Westchester County D.A. Janet DiFiore and Civil Rights Groups Press Albany on Ending Practice of Treating Teens Offenders as Adults


It’s a little-known fact that New York is one of only two states that treat 16- and 17-year-olds as adults in the criminal justice system. That’s right, one of only two states.

Periodically, there have been efforts to change that law to define adult offenders as those who are 18 and older, but in the past, those efforts have drowned in Albany’s dangerous shoals.

Yesterday, claiming a much broader coalition of support for changing the law, a number of advocates gathered outside the courthouse to call on Albany to make the issue a priority.

Some 50,000 youth–largely black and Hispanic–are held in adult jail systems each year statewide. The research indicates that those kids are more likely to commit more crimes and more serious crimes than adults.

One notable supporter of a change in the law is Westchester County District Attorney Janet DiFiore, who said, “”Being tough on crime means being smart on crime. Treating children like children is good for the juveniles, good for families, good for communities, good for public safety and just good common sense.”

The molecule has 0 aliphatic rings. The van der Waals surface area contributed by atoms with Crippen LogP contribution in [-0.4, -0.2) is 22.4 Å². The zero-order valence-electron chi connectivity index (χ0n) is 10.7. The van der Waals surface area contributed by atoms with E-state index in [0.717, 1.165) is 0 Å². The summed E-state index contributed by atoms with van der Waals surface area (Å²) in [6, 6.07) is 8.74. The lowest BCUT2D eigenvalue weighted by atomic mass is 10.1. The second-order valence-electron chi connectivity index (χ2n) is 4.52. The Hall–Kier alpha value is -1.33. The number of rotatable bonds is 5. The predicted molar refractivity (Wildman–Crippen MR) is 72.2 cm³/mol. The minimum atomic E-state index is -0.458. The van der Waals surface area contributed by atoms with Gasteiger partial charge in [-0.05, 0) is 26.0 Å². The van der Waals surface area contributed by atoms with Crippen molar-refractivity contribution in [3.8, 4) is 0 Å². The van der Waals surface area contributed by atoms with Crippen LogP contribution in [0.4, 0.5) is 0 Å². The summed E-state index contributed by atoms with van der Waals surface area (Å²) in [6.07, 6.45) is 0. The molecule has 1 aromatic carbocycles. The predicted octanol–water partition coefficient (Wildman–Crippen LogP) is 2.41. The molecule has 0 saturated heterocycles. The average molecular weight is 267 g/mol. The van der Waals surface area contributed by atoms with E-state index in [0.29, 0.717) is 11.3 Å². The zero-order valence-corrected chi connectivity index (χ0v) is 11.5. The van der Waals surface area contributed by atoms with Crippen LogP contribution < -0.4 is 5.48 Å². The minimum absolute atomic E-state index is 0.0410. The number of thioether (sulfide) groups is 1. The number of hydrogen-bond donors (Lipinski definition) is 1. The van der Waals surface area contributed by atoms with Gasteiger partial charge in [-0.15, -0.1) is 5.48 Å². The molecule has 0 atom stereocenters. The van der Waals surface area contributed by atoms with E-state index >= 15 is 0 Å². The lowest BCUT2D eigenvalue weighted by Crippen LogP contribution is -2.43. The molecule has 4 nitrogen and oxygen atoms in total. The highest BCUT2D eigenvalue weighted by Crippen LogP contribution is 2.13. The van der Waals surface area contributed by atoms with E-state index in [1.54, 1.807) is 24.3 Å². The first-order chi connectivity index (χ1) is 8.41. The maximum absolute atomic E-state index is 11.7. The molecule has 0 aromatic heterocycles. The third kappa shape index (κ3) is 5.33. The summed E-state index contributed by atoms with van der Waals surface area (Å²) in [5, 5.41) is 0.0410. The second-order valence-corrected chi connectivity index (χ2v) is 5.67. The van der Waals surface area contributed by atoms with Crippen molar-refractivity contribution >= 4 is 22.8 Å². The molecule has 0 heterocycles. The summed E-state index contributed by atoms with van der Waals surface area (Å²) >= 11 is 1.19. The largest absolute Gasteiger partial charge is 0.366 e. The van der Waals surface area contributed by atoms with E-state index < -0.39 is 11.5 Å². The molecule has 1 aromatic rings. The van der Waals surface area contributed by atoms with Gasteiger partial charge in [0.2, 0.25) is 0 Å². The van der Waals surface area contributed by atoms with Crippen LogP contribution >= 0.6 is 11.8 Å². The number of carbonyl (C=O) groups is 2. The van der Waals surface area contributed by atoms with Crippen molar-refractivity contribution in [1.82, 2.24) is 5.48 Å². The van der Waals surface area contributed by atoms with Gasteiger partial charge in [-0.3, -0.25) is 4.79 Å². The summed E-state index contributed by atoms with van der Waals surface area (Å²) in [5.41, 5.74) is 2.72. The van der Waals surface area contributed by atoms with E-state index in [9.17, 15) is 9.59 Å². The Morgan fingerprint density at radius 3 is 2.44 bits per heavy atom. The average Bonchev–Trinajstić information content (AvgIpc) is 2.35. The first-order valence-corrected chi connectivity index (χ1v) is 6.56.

Among other supporters of the measure were five state legislators, the Citizens Committee for Children, The Children’s Defense Fund, the Legal Aid Society, the NAACP, and the New York Civil Liberties Union. Donna Lieberman called the current law a “cruel, wasteful and destructive practice.”

“Our nation’s Cradle to Prison Pipeline — a toxic cocktail of poverty, illiteracy, racial disparities, violence and massive incarceration — is sentencing millions of children of color to dead end, powerless and hopeless lives and threatens to undermine the past half century of racial and social progress,” said Marian Wright Edelman, president of the Children’s Defense Fund.

“Teenagers who come into contact with our justice system urgently need services and support, not criminalization,” said Judge Michael Corriero, a former judge and executive director and founder of the New York Center for Juvenile Justice. “They need to be seen and treated, not according to an ill-conceived adult criminal standard, but rather, precisely for who they are: New York’s children.”

“Thousands of youth are convicted as adults every year and these convictions prevent them from getting jobs, going to college, and living with their families,” said Laurie Parise, executive director of Youth Represent, which provides holistic, community-based, legal representation to youth under age 25 in criminal court and in overcoming the barriers caused by convictions.

The Raise the Age New York campaign also announced the launch of a website.